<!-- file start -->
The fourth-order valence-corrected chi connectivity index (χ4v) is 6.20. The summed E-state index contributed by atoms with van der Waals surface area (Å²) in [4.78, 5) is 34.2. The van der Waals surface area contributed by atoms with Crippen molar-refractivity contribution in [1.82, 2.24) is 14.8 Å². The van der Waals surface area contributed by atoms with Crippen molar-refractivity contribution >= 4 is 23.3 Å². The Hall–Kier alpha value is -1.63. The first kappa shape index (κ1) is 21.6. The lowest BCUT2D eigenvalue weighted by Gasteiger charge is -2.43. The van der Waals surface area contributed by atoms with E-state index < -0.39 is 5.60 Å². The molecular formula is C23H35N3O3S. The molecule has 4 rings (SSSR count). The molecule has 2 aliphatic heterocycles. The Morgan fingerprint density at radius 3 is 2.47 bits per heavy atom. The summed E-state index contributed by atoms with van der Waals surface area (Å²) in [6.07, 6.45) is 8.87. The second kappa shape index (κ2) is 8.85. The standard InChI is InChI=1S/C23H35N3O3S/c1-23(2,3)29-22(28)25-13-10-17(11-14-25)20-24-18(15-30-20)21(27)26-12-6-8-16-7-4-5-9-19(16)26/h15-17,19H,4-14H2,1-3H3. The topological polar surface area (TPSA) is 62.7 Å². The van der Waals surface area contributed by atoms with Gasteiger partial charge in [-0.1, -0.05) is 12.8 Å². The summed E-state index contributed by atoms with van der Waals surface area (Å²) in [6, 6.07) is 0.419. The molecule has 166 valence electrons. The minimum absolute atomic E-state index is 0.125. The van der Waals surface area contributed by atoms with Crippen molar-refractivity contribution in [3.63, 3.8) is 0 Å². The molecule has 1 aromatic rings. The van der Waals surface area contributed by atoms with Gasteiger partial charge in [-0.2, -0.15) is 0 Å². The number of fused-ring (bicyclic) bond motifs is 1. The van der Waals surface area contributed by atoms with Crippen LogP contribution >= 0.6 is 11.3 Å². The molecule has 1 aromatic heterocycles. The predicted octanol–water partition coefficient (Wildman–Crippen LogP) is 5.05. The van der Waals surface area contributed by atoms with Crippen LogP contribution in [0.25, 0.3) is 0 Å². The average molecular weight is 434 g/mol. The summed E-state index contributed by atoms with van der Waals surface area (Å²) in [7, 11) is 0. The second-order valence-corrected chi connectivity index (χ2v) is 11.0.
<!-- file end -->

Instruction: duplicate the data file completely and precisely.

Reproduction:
The fourth-order valence-corrected chi connectivity index (χ4v) is 6.20. The summed E-state index contributed by atoms with van der Waals surface area (Å²) in [4.78, 5) is 34.2. The van der Waals surface area contributed by atoms with Crippen molar-refractivity contribution in [1.82, 2.24) is 14.8 Å². The van der Waals surface area contributed by atoms with Crippen molar-refractivity contribution >= 4 is 23.3 Å². The Hall–Kier alpha value is -1.63. The first kappa shape index (κ1) is 21.6. The lowest BCUT2D eigenvalue weighted by Gasteiger charge is -2.43. The van der Waals surface area contributed by atoms with E-state index < -0.39 is 5.60 Å². The molecular formula is C23H35N3O3S. The molecule has 4 rings (SSSR count). The molecule has 2 aliphatic heterocycles. The Morgan fingerprint density at radius 3 is 2.47 bits per heavy atom. The summed E-state index contributed by atoms with van der Waals surface area (Å²) in [6.07, 6.45) is 8.87. The second kappa shape index (κ2) is 8.85. The standard InChI is InChI=1S/C23H35N3O3S/c1-23(2,3)29-22(28)25-13-10-17(11-14-25)20-24-18(15-30-20)21(27)26-12-6-8-16-7-4-5-9-19(16)26/h15-17,19H,4-14H2,1-3H3. The topological polar surface area (TPSA) is 62.7 Å². The van der Waals surface area contributed by atoms with Gasteiger partial charge in [-0.1, -0.05) is 12.8 Å². The summed E-state index contributed by atoms with van der Waals surface area (Å²) in [6, 6.07) is 0.419. The molecule has 166 valence electrons. The minimum absolute atomic E-state index is 0.125. The van der Waals surface area contributed by atoms with Crippen molar-refractivity contribution in [3.63, 3.8) is 0 Å². The molecule has 1 aromatic rings. The van der Waals surface area contributed by atoms with Gasteiger partial charge in [-0.2, -0.15) is 0 Å². The number of fused-ring (bicyclic) bond motifs is 1. The van der Waals surface area contributed by atoms with Crippen LogP contribution >= 0.6 is 11.3 Å². The molecule has 1 aromatic heterocycles. The predicted octanol–water partition coefficient (Wildman–Crippen LogP) is 5.05. The van der Waals surface area contributed by atoms with Crippen LogP contribution in [0.25, 0.3) is 0 Å². The average molecular weight is 434 g/mol. The summed E-state index contributed by atoms with van der Waals surface area (Å²) in [7, 11) is 0. The second-order valence-corrected chi connectivity index (χ2v) is 11.0.